Valuable building stone and aggregate materials are abundant in the mountains and along the Bow River valley, reducing the need for lengthy transport. Did you know that the Calgary Tower and the Banff Springs Hotel were built with materials from our own backyard?
Rundle Rock was used to build the Banff Springs Hotel (Photo: B. Groulx)
Rundle Rock is a blocky brown sandstone with flat, smooth surfaces. This popular decorative stone was first described by geologist R.G. McConnell in 1887. It was named by stonemasons quarrying the rock from the base of Mount Rundle near the town of Banff. Today this sandstone is quarried just east of Canmore. It originated as sand deposited on Early Mesozoic seafloors about 245 million years ago.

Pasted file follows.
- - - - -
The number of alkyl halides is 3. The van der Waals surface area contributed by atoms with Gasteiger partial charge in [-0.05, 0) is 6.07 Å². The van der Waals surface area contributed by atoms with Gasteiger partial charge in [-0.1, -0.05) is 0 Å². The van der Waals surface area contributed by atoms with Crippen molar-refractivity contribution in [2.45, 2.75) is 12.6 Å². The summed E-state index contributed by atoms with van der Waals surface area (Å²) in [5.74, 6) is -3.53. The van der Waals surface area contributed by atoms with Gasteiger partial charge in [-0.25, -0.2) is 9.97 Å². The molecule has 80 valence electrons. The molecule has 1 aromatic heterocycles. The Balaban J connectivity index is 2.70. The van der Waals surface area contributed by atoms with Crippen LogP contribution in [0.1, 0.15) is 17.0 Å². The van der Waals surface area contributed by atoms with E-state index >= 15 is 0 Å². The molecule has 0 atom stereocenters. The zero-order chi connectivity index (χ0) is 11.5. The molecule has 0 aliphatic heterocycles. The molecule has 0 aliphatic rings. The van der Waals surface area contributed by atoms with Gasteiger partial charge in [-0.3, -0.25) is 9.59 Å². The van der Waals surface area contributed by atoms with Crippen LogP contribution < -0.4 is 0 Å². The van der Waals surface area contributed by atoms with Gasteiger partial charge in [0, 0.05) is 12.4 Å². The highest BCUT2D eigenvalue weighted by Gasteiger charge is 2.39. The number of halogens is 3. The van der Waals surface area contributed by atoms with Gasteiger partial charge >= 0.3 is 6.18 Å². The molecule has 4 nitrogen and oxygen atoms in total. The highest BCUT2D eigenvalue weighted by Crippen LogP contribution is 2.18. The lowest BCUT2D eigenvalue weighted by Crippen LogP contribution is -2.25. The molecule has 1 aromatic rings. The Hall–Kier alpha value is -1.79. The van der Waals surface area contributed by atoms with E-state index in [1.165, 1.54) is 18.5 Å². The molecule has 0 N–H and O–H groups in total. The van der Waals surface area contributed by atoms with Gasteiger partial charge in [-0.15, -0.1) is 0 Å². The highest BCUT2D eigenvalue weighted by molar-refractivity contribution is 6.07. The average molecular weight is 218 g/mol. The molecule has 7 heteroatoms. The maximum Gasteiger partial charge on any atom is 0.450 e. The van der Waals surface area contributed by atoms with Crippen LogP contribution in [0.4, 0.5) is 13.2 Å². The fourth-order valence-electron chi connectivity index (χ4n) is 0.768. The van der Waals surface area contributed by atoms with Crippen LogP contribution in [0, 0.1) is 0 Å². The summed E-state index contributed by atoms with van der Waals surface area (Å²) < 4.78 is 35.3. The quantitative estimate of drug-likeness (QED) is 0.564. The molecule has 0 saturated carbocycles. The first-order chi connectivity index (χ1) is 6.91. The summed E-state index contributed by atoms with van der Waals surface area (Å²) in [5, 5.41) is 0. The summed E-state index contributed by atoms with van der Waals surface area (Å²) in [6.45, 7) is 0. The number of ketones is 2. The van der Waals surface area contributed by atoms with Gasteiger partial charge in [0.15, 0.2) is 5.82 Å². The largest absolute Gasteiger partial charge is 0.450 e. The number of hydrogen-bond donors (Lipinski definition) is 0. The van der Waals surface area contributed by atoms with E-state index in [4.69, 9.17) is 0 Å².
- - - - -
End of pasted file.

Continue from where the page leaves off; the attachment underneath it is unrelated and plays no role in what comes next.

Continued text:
Rundle Rock on the Banff Springs Hotel (Photo: B. Groulx)
Limestone quarry on Grotto Mountain (Photo: D. Edwards)
Sandstone and shale, trucked from quarries at Seebe near Mount Yamnuska, are combined with limestone at Exshaw, to produce cement. The process involves grinding and blending the rocks, and burning the mix in kilns.
Gravel extraction near Calgary (Photo: T. Poulton)
Gravel is excavated from many pits around Calgary. It is combined with cement to form concrete, or with oil to form asphalt for building roads, bridges, sidewalks, and buildings.
The Calgary Tower (Photo: B. Groulx)
The Calgary Tower is a highly visible example of the use of concrete.
Limestone, trucked from the Grotto Mountain quarry, is crushed, screened, and burned in kilns at about 1450°C to produce lime (calcium oxide). Lime is used in agriculture, in water treatment, in sugar refining, and in the manufacture of steel and paper.